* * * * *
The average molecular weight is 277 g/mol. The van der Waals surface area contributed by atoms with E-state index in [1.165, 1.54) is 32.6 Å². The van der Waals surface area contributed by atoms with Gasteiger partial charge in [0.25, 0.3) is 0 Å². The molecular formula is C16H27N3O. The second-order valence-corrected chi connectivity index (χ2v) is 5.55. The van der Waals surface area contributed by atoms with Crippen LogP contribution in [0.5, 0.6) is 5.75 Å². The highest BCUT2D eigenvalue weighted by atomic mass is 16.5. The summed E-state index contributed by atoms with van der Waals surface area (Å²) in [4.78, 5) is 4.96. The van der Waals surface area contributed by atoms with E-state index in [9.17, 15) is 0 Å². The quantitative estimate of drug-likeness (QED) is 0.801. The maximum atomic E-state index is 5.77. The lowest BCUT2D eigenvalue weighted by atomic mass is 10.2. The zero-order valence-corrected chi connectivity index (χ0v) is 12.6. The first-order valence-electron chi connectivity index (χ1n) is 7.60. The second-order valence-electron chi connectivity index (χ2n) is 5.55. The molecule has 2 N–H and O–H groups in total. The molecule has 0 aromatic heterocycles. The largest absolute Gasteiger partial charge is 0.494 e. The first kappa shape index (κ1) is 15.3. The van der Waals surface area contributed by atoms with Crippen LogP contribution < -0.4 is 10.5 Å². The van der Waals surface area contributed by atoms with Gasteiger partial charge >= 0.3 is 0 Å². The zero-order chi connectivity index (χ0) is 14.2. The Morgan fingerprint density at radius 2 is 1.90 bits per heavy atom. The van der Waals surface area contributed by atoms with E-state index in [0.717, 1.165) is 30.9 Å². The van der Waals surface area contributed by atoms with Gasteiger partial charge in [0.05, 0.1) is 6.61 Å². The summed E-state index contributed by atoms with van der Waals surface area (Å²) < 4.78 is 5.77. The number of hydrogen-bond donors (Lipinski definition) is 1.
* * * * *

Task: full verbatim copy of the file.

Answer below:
The average molecular weight is 277 g/mol. The van der Waals surface area contributed by atoms with E-state index in [1.165, 1.54) is 32.6 Å². The van der Waals surface area contributed by atoms with Gasteiger partial charge in [0.25, 0.3) is 0 Å². The molecular formula is C16H27N3O. The second-order valence-corrected chi connectivity index (χ2v) is 5.55. The van der Waals surface area contributed by atoms with Crippen LogP contribution in [0.5, 0.6) is 5.75 Å². The highest BCUT2D eigenvalue weighted by atomic mass is 16.5. The summed E-state index contributed by atoms with van der Waals surface area (Å²) in [4.78, 5) is 4.96. The van der Waals surface area contributed by atoms with E-state index in [9.17, 15) is 0 Å². The quantitative estimate of drug-likeness (QED) is 0.801. The maximum atomic E-state index is 5.77. The lowest BCUT2D eigenvalue weighted by atomic mass is 10.2. The zero-order valence-corrected chi connectivity index (χ0v) is 12.6. The first-order valence-electron chi connectivity index (χ1n) is 7.60. The second-order valence-electron chi connectivity index (χ2n) is 5.55. The molecule has 2 N–H and O–H groups in total. The molecule has 0 aromatic heterocycles. The largest absolute Gasteiger partial charge is 0.494 e. The first kappa shape index (κ1) is 15.3. The van der Waals surface area contributed by atoms with Crippen LogP contribution < -0.4 is 10.5 Å². The van der Waals surface area contributed by atoms with Gasteiger partial charge >= 0.3 is 0 Å². The zero-order chi connectivity index (χ0) is 14.2. The Morgan fingerprint density at radius 2 is 1.90 bits per heavy atom. The van der Waals surface area contributed by atoms with E-state index in [0.717, 1.165) is 30.9 Å². The van der Waals surface area contributed by atoms with Gasteiger partial charge in [0.05, 0.1) is 6.61 Å². The summed E-state index contributed by atoms with van der Waals surface area (Å²) < 4.78 is 5.77. The number of hydrogen-bond donors (Lipinski definition) is 1.